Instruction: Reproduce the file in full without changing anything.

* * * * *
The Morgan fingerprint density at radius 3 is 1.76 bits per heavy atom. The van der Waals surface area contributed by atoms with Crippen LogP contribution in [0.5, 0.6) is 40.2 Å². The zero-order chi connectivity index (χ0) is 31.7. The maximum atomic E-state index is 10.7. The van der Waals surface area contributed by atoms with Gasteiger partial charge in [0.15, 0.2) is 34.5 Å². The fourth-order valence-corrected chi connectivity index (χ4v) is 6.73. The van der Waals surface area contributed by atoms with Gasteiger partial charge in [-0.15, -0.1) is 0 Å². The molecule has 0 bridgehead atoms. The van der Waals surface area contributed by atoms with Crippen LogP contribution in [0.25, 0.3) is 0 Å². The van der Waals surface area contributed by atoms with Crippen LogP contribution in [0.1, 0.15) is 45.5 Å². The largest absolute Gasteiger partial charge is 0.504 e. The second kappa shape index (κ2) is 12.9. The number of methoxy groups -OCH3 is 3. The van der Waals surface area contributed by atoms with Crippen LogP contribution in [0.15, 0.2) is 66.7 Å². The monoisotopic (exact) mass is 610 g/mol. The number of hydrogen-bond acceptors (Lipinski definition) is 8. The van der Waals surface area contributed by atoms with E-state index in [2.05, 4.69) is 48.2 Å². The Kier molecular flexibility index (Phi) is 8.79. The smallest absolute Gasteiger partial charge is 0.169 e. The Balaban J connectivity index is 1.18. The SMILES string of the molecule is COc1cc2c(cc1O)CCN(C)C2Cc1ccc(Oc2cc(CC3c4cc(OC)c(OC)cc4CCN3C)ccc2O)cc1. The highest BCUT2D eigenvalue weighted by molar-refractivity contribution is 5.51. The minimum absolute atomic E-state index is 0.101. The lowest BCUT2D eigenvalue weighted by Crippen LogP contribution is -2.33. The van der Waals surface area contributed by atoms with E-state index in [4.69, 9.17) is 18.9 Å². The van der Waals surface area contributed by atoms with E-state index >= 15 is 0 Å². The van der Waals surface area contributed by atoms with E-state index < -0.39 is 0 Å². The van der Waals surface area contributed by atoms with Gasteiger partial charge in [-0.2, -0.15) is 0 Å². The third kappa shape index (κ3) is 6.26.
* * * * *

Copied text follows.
The Morgan fingerprint density at radius 3 is 1.76 bits per heavy atom. The van der Waals surface area contributed by atoms with Crippen LogP contribution in [0.5, 0.6) is 40.2 Å². The zero-order chi connectivity index (χ0) is 31.7. The maximum atomic E-state index is 10.7. The van der Waals surface area contributed by atoms with Gasteiger partial charge in [0.15, 0.2) is 34.5 Å². The fourth-order valence-corrected chi connectivity index (χ4v) is 6.73. The van der Waals surface area contributed by atoms with Gasteiger partial charge in [-0.15, -0.1) is 0 Å². The molecule has 0 bridgehead atoms. The van der Waals surface area contributed by atoms with Crippen LogP contribution in [0.25, 0.3) is 0 Å². The van der Waals surface area contributed by atoms with Crippen LogP contribution in [0.1, 0.15) is 45.5 Å². The largest absolute Gasteiger partial charge is 0.504 e. The second kappa shape index (κ2) is 12.9. The number of methoxy groups -OCH3 is 3. The van der Waals surface area contributed by atoms with Crippen LogP contribution in [0.15, 0.2) is 66.7 Å². The monoisotopic (exact) mass is 610 g/mol. The number of hydrogen-bond acceptors (Lipinski definition) is 8. The van der Waals surface area contributed by atoms with E-state index in [2.05, 4.69) is 48.2 Å². The Kier molecular flexibility index (Phi) is 8.79. The smallest absolute Gasteiger partial charge is 0.169 e. The Balaban J connectivity index is 1.18. The SMILES string of the molecule is COc1cc2c(cc1O)CCN(C)C2Cc1ccc(Oc2cc(CC3c4cc(OC)c(OC)cc4CCN3C)ccc2O)cc1. The highest BCUT2D eigenvalue weighted by molar-refractivity contribution is 5.51. The minimum absolute atomic E-state index is 0.101. The lowest BCUT2D eigenvalue weighted by Crippen LogP contribution is -2.33. The van der Waals surface area contributed by atoms with E-state index in [4.69, 9.17) is 18.9 Å². The van der Waals surface area contributed by atoms with E-state index >= 15 is 0 Å². The van der Waals surface area contributed by atoms with E-state index < -0.39 is 0 Å². The van der Waals surface area contributed by atoms with Gasteiger partial charge in [-0.2, -0.15) is 0 Å². The third kappa shape index (κ3) is 6.26.